Just so it doesn't come across as supremely egoistic, there will be no footnotes or references. In fact, I doubt whether I will acknowledge the contributions of the great ones; I'll simply assume that you know who they are and make whatever judgment you will. Here goes nothing, then.
The aims of the Shabaab are not unknown to us, its methods are brutally familiar to us, and its capacities have yet to diminish since Kenya's "police action" in 2011 that is yet to come to a close. Taking a leaf from the pioneering work of Usama Bin Laden and the Blind Sheikh of New York, and carrying on from the ashes of the Islamic Courts Union, the Shabaab has employed every communications medium at its disposal to propagate its messages of hate. Whether Kenya's mainstream media reported the Shabaab's messages or not, it is almost certain that they would still proliferate, and not just in the anonymous terrain of the internet.
The Shabaab's campaign of terror is not an end in itself; it is not its intention to simply terrify Kenyans, and others, and leave it at that. The Shabaab is after a specific political agenda. The East African Community, the Intergovernmental Authority on Development, the European Union, the United Nations, the United States, everyone, is united in condemning the Shabaab's tactics and rejecting its political agenda. In the comity of nations, the Shabaab will not find legitimacy.
It is important to acknowledge, legitimate or not, that the aim of the Shabaab is not simply to terrify but to establish a political-cum-theocratic state. Therefore, how it prosecutes its campaign is important news that we must be informed about. What it says and what it means when it says it are also important news stories; we will not benefit from being shielded from the gory facts of the Shabaab campaign. That is what we do for children; we are not children. Not any more. The age of innocence for Kenya has passed. But to understand why we are being terrorised by the Shabaab, or how they are capable of terrorising us in the first place, we must not shy away from examining our own government and our own unity.
In 1992 when Somalia descended into anarchy, it is only the United Nations, the European Union, the North Atlantic Treaty Organisation and the United States that still had the capacity to intervene in force to save Somalia from itself. They all tried. They all failed. Kenya became their surrogate in managing the unfolding situation. But Kenya's settled politics was also unravelling; its government could not pay attention to the complex evolution taking place in Somalia. It attempted containment with the complex of refugee camps. Containment is now ashambles.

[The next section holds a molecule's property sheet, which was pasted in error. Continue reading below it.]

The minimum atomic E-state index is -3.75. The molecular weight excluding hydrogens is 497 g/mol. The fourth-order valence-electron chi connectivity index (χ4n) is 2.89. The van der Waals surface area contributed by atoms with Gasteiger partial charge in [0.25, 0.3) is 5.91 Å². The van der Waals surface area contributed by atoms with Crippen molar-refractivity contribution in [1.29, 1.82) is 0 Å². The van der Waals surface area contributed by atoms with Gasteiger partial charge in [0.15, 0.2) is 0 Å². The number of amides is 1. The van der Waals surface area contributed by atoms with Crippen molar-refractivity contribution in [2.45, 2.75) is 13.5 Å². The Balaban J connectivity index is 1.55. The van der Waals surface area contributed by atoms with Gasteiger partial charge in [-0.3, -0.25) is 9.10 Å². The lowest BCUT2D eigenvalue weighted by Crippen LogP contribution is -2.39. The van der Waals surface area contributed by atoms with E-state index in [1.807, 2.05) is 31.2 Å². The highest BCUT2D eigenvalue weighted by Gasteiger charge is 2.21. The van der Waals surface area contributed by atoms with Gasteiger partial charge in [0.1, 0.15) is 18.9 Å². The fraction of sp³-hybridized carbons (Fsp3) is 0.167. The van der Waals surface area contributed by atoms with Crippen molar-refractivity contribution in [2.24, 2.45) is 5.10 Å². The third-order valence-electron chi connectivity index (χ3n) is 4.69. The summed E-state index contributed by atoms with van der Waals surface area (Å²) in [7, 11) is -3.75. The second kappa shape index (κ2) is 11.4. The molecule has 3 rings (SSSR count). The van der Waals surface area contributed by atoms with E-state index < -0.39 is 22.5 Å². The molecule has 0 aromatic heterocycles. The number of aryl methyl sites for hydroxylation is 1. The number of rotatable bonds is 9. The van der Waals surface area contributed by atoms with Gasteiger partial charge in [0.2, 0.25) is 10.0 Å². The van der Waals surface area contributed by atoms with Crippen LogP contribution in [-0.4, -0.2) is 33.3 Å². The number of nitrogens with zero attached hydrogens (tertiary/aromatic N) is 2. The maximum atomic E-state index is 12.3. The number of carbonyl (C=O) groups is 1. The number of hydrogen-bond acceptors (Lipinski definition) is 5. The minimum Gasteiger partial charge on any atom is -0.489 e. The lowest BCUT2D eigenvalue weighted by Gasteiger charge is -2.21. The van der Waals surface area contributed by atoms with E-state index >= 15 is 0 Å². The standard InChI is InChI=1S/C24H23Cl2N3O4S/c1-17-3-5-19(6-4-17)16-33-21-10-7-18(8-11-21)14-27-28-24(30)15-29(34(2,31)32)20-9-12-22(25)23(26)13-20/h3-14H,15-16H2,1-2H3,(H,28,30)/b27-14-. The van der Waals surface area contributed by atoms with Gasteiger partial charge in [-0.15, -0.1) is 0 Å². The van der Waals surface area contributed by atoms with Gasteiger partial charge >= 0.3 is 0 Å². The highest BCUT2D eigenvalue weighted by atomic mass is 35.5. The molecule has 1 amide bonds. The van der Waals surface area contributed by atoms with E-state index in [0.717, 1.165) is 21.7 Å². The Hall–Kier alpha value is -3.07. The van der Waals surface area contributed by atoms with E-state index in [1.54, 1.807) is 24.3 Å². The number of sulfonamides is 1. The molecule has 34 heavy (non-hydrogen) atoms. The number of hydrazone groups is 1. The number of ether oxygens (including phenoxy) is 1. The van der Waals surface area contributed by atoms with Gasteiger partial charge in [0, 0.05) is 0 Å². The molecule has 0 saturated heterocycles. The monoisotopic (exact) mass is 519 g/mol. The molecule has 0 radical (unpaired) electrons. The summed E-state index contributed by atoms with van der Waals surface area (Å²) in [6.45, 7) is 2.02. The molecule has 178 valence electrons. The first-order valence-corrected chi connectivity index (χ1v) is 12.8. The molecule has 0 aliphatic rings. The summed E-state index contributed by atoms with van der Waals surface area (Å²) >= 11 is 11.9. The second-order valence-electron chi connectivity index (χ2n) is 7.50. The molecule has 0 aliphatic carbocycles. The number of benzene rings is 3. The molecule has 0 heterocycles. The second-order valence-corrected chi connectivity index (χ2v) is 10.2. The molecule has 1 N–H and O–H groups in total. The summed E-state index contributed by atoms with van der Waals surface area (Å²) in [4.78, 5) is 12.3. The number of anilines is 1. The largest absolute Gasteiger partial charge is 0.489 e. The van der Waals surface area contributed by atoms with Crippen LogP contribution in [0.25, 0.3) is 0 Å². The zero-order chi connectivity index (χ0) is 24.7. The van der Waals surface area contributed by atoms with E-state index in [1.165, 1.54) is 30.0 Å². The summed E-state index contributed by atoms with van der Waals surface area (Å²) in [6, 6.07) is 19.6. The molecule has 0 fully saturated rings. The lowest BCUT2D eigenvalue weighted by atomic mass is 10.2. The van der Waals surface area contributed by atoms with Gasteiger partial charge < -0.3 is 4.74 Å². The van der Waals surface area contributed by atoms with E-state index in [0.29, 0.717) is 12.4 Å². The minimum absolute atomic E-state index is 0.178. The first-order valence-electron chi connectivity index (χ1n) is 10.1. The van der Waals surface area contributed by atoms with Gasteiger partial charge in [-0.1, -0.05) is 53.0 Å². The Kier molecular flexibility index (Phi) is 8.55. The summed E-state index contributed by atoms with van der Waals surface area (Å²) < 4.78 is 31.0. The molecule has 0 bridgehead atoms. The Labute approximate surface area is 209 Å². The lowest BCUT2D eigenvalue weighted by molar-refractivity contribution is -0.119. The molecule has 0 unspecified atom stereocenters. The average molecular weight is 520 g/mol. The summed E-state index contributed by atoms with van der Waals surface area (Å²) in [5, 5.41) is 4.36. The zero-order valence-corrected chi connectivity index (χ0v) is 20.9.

Kenya's de-evolution of the Kenyan political and administrative scene contributed greatly to the ease with which outlaws like the Shabaab, and their predecessors such as the Mungiki, are able to commit great atrocities with impunity. This is not a situation that is likely to be be reversed simply because we have chosen to hold hands and sing Kumbaya. Until we accept that a rotten political and administrative system lalcks legitimacy and, therefore, public support, all calls for "doing your part" will fall on deaf ears or, worse, disillusioned ears.
In 2012 and 2013 there seemed to be a campaign to murder Islamist preachers who had no love for Kenya, its government or its policies towards Somalia. These murders will never be investigated and, it seems, have received the broad endorsement of the people, including ministers of faith. Even when they call for the youth to take up arms against their own government, Islamist preachers are promoting an ideology and spreading ideas. The blunt instrument of extra-judicial acts, such as murder, will not kill the ideology; it will turn them into martyrs. Martyrs are powerful symbols in both Christendom and, recently, Islamism. An illegitimate government will not have a credible counter-narrative to that of the Islamist preacher and will thus resort to "unconventional" thinking-out-of-the-box scenarios such as assassinations and communal punishment, as happened in Eastleigh in 2013 and 2014.
We know what we must do to prevail against the Shabaab and other enemies of Kenya. A more draconian statutory regime is not it. A more emphatic application of colonial policing tactics is not it. Cranking up the national security paranoia to eleven is not it either. We are in fear because the institutions we have entrusted to lead us in the fight against the Shabaab have consistently failed to put the people first. If the government is asking us to change our mindsets from that of "serikali saidia", then it is time for the government itself to shift focus from itself and its high officials to us. Change should not be the monopoly of the civilian population alone.